Mice deficient for interleukin-2 develop normally during the first 3-4 weeks of age. However, later on they become severely compromised, and about 50% of the animals die between 4 and 9 weeks after birth. Of the remaining mice, 100% develop an inflammatory bowel disease with striking clinical and histological similarity to ulcerative colitis in humans. The alterations of the immune system are characterized by a high number of activated T and B cells, elevated immunoglobulin secretion, anti-colon antibodies, and aberrant expression of class II major histocompatibility complex molecules. The data provide evidence for a primary role of the immune system in the etiology of ulcerative colitis and strongly suggest that the disease results from an abnormal immune response to a normal antigenic stimulus.
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          Antibodies to interleukin 12 abrogate established experimental colitis in mice

          In this study, we describe a novel murine model of chronic intestinal inflammation induced by the hapten reagent 2,4,6-trinitrobenzene sulfonic acid (TNBS). Rectal application of low doses of TNBS in BALB/c and SJL/J mice resulted in a chronic transmural colitis with severe diarrhea, weight loss, and rectal prolapse, an illness that mimics some characteristics of Crohn's disease in humans. The colon of TNBS-treated mice on day 7 was marked by infiltration of CD4+ T cells; furthermore, in situ polymerase chain reaction studies revealed high levels of interferon (IFN)-gamma mRNA in diseased colons. Isolated lamina propria (LP) CD4+ T cells from TNBS-treated mice stimulated with anti-CD3 and anti-CD28 antibodies exhibited a Th1 pattern of cytokine secretion: a 20-50-fold increase in IL-2 and IFN-gamma levels and a 5-fold decrease in IL-4 levels as compared with those of stimulated LP CD4+ T cells from control BALB/c mice. Administration of monoclonal anti-IL-12 antibodies to the TNBS-treated mice both early (at 5 d) and late (at 20 d) after induction of colitis led to a striking improvement in both the clinical and histopathological aspects of the disease and frequently abrogated the established colitis completely. Furthermore, LP CD4+ T cells isolated from anti-IL-12-treated mice failed to secrete IFN-gamma upon in vitro stimulation. In summary, the data demonstrate the pivotal role of IL-12 and IFN-gamma in a TNBS-induced murine model of chronic intestinal inflammation. Furthermore, they suggest the potential utility of anti-IL-12 antibodies in patients with Crohn's disease.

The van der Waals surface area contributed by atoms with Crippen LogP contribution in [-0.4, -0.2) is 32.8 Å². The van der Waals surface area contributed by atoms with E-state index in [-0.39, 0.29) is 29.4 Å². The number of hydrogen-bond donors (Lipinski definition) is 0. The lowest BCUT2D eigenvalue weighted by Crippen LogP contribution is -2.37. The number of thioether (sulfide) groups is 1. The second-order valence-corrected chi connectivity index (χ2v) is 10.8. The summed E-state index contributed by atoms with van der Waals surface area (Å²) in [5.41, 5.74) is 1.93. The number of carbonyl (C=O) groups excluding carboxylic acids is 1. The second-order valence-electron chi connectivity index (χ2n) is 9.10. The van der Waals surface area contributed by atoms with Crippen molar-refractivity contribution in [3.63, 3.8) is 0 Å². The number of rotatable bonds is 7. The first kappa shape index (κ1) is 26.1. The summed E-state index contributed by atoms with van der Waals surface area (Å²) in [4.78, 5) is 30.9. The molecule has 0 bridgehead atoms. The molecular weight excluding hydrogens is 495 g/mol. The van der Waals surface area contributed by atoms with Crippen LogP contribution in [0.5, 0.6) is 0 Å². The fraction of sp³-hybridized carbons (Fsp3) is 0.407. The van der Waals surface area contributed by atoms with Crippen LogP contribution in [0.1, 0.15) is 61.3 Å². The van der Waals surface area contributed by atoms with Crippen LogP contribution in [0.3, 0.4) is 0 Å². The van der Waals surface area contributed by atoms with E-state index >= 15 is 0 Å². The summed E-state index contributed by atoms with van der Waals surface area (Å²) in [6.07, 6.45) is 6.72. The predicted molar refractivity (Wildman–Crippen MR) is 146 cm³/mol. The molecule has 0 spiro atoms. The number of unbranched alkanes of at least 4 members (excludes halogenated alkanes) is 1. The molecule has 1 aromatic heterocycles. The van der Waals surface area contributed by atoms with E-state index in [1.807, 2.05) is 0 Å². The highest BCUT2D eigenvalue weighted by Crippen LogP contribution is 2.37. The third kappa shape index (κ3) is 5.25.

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            Author and article information

            Affiliations
            From the [* ]Keio Cancer Center, []the Department of Internal Medicine, [§ ]the Department of Microbiology, and []the Department of Pathology, School of Medicine, Keio University, Tokyo 160, Japan; []the Department of Immunology, School of Medicine, Tokai University, Isehara 259-11, Japan; and the [** ]Shionogi Institute for Medical Science, Osaka 553, Japan
            Author notes

            Address correspondence to Dr. Mamoru Watanabe, Keio Cancer Center, 35 Shinanomachi, Shinjuku-ku, Tokyo 160, Japan. Phone: 011-81-3-3357-2778; Fax: 011-81-3-3357-2778; E-mail: mamoru@ 123456mc.med.keio.ac.jp

            Journal
            J Exp Med
            The Journal of Experimental Medicine
            The Rockefeller University Press
            0022-1007
            1540-9538
            2 February 1998
            : 187
            : 3
            : 389-402
            2212121
            9449719
            Categories
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            Articles

            Medicine